Since its introduction, Skype has gained more than a little traction in the communications space. While Google+ has added Hangouts and Facebook video chat that accomplish essentially the same thing, due to its pioneering effort, Skype has become the industry standard by being its own verb, in the same way Google has for search, and Coke has for soft drinks.
It’d only be a little confusing to ask someone to “Skype,” and then hope on Google+ for a Hangout. Or maybe it wouldn’t.
Nonetheless, Skype has a potential role in the 21st century classroom. (In fact, in August we looked at 50 ways it could be used in the classroom.)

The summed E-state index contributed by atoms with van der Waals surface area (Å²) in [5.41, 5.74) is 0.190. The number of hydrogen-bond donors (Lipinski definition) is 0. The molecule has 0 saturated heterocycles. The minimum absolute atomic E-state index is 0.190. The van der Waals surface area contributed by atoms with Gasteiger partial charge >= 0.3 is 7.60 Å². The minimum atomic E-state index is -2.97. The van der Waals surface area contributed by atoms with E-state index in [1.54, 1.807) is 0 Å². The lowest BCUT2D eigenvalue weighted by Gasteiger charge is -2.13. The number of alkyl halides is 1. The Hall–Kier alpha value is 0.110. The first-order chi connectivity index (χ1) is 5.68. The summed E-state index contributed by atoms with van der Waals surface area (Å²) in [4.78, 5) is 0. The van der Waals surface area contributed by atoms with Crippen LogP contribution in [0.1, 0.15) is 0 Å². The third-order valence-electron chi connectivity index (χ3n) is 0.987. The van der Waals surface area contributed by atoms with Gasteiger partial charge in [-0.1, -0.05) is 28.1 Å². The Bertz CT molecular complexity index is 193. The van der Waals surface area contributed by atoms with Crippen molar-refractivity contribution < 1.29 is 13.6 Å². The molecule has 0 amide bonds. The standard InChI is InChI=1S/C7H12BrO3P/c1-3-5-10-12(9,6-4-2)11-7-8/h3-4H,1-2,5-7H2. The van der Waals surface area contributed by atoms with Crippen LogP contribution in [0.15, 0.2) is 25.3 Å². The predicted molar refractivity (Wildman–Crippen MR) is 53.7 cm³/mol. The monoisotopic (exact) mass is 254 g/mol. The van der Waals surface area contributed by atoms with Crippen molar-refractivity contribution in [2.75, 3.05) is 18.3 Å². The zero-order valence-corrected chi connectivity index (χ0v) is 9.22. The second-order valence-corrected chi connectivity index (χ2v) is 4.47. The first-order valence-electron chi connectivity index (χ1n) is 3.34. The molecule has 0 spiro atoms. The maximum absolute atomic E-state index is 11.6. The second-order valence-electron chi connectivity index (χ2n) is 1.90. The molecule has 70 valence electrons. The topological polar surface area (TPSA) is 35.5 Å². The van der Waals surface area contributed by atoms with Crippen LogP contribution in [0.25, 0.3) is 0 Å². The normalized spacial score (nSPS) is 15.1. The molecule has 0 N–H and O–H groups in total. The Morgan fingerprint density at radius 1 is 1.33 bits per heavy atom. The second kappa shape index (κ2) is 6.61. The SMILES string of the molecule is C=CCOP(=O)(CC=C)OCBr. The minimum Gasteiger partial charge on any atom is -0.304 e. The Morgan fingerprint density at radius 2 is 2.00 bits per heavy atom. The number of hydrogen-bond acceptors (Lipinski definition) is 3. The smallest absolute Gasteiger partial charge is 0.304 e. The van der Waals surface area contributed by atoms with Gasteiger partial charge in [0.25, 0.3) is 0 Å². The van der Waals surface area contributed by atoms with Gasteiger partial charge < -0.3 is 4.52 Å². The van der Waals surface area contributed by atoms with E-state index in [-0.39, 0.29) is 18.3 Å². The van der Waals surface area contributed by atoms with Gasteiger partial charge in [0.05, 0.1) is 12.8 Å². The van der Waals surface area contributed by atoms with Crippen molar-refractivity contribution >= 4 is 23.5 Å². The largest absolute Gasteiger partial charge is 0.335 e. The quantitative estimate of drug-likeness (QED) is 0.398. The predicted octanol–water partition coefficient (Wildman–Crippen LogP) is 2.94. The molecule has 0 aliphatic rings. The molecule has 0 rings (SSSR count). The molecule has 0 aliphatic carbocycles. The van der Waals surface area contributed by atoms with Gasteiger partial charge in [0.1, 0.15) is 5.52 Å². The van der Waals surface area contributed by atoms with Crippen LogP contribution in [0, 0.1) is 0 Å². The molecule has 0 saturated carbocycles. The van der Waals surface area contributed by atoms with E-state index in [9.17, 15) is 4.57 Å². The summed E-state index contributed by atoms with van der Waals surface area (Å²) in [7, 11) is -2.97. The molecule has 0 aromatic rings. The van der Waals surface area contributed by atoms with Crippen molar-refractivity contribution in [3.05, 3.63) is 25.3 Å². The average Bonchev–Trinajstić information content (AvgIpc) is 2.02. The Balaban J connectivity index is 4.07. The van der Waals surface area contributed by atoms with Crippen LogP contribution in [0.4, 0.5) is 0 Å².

To help in that regard, langwitches has created a helpful taxonomy to guide teachers on how to plan, evaluate, and execute a Skype conversation for learning. It starts off at the bottom with forced, awkward conversations, and eventually grades to the top, where authentic, free-flowing conversations occur. You can download a pdf version on her site.
Skype For Learning: The Taxonomy Of A Conversation